After adding VLAN interfaces to my server, I discovered that using the interfaces independently (eg curl --interface enp1s0.10 example.com) wouldn’t work. Because the default route on the system is via enp1s0, the router drops the packet since the gateway for enp1s0 has no route back to the source of the packet (at least I think that’s what’s happening ¯\_(ツ)_/¯). To make sure packets exit the system from the correct interface we need to add a new route table for each VLAN. We can do this using the post-up commands after defining the interfaces in /etc/network/interfaces.

An example VLAN interface might look like:

auto enp1s0.10
iface enp1s0.10 inet static
	vlan-raw-device enp1s0
	address 10.10.0.5
	netmask 255.255.255.0
	post-up ip route add 10.10.0.0/24 dev enp1s0.10 src 10.10.0.5 table 10
	post-up ip route add default via 10.10.0.1 dev enp1s0.10 table 10
	post-up ip rule add from 10.10.0.5/32 table 10
	post-up ip rule add to 10.10.0.5/32 table 10

The interface gets its own route table (table 10 for simplicity I’ve numbered these to match the VLAN tag). On that table we add a route to the 10.10.0.0/24 network from the enp1s0.10 with source address 10.10.0.5, and set the default route via 10.10.0.1. We then add two rules to use this table for all packets to or from the interface’s address.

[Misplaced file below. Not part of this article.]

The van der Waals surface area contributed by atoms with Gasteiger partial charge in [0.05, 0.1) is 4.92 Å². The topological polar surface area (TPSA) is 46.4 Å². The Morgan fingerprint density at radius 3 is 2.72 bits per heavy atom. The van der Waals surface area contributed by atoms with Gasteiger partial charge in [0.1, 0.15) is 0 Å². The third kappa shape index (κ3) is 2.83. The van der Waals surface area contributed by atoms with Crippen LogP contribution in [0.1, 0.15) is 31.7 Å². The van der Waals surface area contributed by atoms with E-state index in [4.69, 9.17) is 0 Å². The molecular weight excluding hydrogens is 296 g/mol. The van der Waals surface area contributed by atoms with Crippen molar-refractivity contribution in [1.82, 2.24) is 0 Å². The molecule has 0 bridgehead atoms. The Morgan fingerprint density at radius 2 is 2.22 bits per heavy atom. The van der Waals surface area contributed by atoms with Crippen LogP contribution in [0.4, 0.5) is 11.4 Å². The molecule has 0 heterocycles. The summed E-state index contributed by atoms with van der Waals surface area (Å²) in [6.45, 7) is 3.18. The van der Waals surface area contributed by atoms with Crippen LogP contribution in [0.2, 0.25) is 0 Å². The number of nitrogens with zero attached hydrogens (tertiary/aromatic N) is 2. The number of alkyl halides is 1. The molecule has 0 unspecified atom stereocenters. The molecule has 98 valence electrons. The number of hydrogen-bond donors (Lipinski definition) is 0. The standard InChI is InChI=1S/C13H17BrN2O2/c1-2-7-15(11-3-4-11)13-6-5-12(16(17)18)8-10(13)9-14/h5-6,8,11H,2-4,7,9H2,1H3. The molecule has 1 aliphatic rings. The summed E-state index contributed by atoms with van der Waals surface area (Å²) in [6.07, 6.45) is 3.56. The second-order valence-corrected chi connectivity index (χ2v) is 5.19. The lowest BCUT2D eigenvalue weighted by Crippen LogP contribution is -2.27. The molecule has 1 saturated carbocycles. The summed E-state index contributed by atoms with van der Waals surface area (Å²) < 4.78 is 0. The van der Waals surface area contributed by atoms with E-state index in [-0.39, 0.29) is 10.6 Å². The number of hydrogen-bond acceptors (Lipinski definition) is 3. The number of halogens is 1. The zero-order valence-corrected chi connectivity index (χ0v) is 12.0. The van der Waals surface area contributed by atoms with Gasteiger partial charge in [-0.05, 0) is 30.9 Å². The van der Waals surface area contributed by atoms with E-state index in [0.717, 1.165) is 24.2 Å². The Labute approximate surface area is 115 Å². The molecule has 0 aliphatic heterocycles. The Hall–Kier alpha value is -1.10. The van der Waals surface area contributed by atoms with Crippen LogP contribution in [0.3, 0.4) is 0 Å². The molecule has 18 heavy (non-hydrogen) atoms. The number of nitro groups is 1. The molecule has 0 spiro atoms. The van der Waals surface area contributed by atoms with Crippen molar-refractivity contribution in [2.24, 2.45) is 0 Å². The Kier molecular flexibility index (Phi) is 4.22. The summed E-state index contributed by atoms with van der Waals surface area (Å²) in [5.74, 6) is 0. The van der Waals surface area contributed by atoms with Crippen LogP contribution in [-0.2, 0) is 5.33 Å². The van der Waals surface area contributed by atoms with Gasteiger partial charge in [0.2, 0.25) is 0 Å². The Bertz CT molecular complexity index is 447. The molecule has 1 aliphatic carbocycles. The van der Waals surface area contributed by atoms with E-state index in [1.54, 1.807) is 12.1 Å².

Once the interface is up we can now use the VLAN interfaces directly.

The new route table can be shown with:

$ ip route list table 10
default via 10.10.0.1 dev enp1s0.10
10.10.0.0/24 dev enp1s0.10 scope link src 10.10.0.5

And the routing rules with:

$ ip rule list
0:	from all lookup local
32764:	from all to 10.10.0.5 lookup 10
32765:	from 10.10.0.5 lookup 10
32766:	from all lookup main
32767:	from all lookup default
Blog Logo

Tom Henderson


Published